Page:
He knew that theater producers increasingly mess with the race and even the sex of Shakespeare’s characters; indeed, it was he who told me that they were now also messing with the text, but he seemed to think nothing of it. Wondering if he could see the implications, I asked him what he thought would be next. He refused the question, saying that I was asking him to predict the future.
James has a young daughter who calls him by his first name, a sign of his egalitarianism. He is one of those parents who doesn’t tell a child what to do, but asks her and says please. He won’t let the poor girl know that there is someone above her, in charge.
He had a way of acting as though he didn’t understand the use of the English language. If I made a general statement, he would cite an exception as though this defeated me, appearing to think that generalizations purport to cover every case. Tell him that terriers like going after rats, to give an invented example, and he would say that he once knew a terrier that wasn’t interested in rats.
Once, he pretended not to understand the expression “to be happy with.” When I told him that Madeleine Albright, whom he turned out to admire, had said that she was happy with half a million Iraqi children being killed as a result of her sanctions, he queried the reference. Was I sure that she’d actually said that the deaths filled her with happiness? He made out that he didn’t know that being happy with something only means that you’re willing to accept it.
Regarding our institutions’ intensifying attacks on the truth, when I said that I’d heard that the Science Museum had removed the statement that there are two sexes from the information it provided about a particular item, he said yes, he’d seen it. He made no other comment. Regarding our institutions’ attacks on our history, I wondered — privately; I didn’t ask him — whether he’d taken his daughter to the Museum of Childhood only to find that it was closed, its whole collection having been disposed of. Would he have just shrugged his shoulders?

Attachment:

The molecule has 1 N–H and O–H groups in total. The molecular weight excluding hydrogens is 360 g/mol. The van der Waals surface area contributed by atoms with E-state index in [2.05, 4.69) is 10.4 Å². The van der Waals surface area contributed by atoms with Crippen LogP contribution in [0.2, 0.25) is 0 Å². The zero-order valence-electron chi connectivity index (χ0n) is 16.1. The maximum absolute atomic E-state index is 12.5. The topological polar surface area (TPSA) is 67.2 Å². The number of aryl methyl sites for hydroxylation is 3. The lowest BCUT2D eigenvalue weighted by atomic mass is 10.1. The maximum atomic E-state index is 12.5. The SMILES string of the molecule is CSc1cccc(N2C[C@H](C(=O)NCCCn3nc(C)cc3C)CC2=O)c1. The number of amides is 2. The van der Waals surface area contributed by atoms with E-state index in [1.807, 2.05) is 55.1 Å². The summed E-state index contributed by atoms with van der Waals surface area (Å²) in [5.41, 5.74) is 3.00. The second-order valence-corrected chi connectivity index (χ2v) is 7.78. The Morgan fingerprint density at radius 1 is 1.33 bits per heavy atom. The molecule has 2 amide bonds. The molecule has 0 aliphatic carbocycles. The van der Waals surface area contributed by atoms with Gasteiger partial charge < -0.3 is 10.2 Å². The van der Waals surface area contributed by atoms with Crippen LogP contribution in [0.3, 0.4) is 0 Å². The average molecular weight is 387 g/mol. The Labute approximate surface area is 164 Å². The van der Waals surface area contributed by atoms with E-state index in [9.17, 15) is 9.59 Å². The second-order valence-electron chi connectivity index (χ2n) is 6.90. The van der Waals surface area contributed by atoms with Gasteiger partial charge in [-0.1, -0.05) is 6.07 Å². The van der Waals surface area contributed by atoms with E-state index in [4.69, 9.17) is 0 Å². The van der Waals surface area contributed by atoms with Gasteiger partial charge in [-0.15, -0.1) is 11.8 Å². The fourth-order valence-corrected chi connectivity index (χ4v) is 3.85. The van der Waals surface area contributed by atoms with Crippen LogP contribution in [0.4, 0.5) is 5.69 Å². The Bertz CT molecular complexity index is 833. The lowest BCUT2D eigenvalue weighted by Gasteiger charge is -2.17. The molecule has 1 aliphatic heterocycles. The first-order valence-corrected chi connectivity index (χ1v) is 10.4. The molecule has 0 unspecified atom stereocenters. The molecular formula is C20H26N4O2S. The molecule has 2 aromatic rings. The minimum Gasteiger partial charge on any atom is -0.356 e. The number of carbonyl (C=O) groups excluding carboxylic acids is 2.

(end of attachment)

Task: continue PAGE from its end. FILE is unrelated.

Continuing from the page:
When in 2022 I asked him whether he still believed what we’d been told about COVID and he said yes, I told him it surprised me. Did he honestly think that the “vaccines” were safe and effective? He said he did, despite having had the disease after being vaccinated and boosted as many times as recommended. The vaccines weren’t supposed to stop us getting the disease, he said, only to stop us having to go to hospital. That was a new one on me for a vaccine.
When I mentioned that more reports of harmful effects had been submitted regarding the “vaccines” than had been submitted regarding all previous treatments and medicines combined, he scoffed contemptuously. Presumably the BBC hadn’t mentioned this, or had said that it was a myth.
A barrier seemed to come down in his mind as soon as he saw an unwanted fact coming. If he couldn’t escape it, he would misinterpret it, no matter how perversely. Seeing that he wasn’t interested in the truth, or even saw it as the enemy, again I told myself to keep away from controversial subjects.
I don’t know why it hadn’t occurred to me before, but one day I wondered whether James was not a victim of brainwashing. He acted like a member of a cult.
When I told him I’d been keeping a diary of events following the death of George Floyd, he asked me what beliefs it expressed, seeming to worry about harmful ideas I might be advocating. I pointed out that a diary doesn’t express beliefs, but records events and one’s thoughts about them. “Yes, but what beliefs does it express?” he asked again, seeming to insist that my diary must be a manifesto promoting dreadful heresies.
In being prepared to judge the diary without knowing what it said, he was “doing a Leena,” Leena being a woman I knew who once told me that she hated and despised the Daily Telegraph. “What don’t you like about it?” I asked. She’d never read it, she replied: She wouldn’t stoop to reading such a contemptible publication.